A processor that 'listens' to an incoming audio signal and converts its amplitude envelope (i.e. loudness over time) into a modulation source.
The most well-known envelope-following effect is probably the auto-wah used by guitarists - when the strings are struck harder, the filter cutoff is raised.
An envelope follower is also a key component of any compressor, gate or other dynamics processor.
Arguably the most important of all mixing and sound-shaping effects plugins, equalisers come in a range of types, all of them designed to allow boosting or attenuating of specific frequencies in an audio signal to creatively change its timbre or make it work with other sounds in a mix.
While graphic EQs (the ones with rows of tiny faders) are arguably the public face of EQ, the most versatile and ubiquitous EQ in music production is the parametric (such as the excellent DMGAudio Equilibrium, pictured.) This gives full control over the gain, centre frequency and bandwidth of a number of bands, often including the option to switch the highest and lowest bands to shelving or low-/high-pass modes.
Understanding how to use EQ is an absolutely essential skill for any music producer.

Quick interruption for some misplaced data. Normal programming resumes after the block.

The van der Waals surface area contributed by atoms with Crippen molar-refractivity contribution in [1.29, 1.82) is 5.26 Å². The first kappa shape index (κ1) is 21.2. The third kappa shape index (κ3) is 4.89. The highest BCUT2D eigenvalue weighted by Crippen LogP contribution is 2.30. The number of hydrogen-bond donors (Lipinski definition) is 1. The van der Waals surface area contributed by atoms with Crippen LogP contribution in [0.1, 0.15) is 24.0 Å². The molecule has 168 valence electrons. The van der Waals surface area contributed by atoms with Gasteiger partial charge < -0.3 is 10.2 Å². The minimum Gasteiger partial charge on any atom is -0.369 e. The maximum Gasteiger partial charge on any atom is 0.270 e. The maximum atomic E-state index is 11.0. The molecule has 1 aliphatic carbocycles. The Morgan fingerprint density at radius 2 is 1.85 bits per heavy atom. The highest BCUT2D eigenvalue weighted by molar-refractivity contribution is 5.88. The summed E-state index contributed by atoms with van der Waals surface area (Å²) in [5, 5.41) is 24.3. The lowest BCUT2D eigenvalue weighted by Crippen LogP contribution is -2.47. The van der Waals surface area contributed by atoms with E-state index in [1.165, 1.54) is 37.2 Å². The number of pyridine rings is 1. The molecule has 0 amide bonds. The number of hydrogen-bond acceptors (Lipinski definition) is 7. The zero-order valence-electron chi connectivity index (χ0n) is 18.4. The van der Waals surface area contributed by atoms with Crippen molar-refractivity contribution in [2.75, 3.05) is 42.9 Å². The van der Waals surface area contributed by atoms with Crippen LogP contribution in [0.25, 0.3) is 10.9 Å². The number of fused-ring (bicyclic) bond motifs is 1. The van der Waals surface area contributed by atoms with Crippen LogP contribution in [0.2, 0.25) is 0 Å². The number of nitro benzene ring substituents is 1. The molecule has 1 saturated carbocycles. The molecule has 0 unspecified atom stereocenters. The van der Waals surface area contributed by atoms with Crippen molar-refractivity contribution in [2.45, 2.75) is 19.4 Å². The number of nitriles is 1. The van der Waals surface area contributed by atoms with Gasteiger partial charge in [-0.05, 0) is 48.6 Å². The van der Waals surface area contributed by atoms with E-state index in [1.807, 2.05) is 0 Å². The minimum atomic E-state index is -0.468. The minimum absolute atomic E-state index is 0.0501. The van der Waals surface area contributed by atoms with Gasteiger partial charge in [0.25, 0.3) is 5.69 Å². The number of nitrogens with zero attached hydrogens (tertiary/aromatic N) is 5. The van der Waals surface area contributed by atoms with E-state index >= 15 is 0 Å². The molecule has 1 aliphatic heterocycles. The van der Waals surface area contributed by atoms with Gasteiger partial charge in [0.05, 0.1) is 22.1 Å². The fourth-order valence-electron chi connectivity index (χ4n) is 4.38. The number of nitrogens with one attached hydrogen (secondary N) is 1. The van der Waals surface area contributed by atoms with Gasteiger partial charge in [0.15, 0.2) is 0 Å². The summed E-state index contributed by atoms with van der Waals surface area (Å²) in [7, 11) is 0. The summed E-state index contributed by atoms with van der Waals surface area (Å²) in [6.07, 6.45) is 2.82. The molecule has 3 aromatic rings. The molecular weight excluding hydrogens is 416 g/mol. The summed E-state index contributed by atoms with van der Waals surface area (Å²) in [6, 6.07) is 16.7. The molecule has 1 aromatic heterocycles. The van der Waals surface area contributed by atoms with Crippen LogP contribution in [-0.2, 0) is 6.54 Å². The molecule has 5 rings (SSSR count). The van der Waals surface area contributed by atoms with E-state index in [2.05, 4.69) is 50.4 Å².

Most DAWs (Ableton Live being perhaps the most notable exception) feature an eraser among their array of mouse pointer tools, used to delete clips, MIDI notes and other data.
Every single thing that occurs on the timeline of a DAW is an event (right down to individual automation curve breakpoints,) but in its original music technology usage, the word referred specifically to MIDI data.
Fewer and fewer DAWs include them these days, but once upon a time, the entirely non-graphical MIDI Event editor was an essential tool for making precise adjustments to MIDI Note and CC data.
A signal processing concept kicked off by Aphex's classic 1975 Aural Exciter rack, while there is no strict definition of what an exciter or enhancer must do, they generally combine techniques like dynamic EQ, harmonic distortion and synthesis, to apply that oft-quoted 'fairy dust' to a sound or mix - or, more technically, the addition/enhancement of high-order harmonics.
Loosely speaking, exciters operate at the top end of the frequency range; enhancers work across the entire spectrum.
The opposite of a compressor, an expander is an effect used to increase the dynamic range of a signal, rather than reduce it.
While a compressor lowers the volume when the input signal exceeds a defined threshold, thus bringing the loudest and quietest parts closer together, an expander lowers the volume when the signal falls below the threshold, thus moving loudest and quietest parts further apart. Upward expansion also exists, raising the level of signals above the threshold, again, to increase dynamic range.
Expansion has plenty of creative and corrective uses, and you probably already employ it more than you realise in the form of gates, which are a type of expander.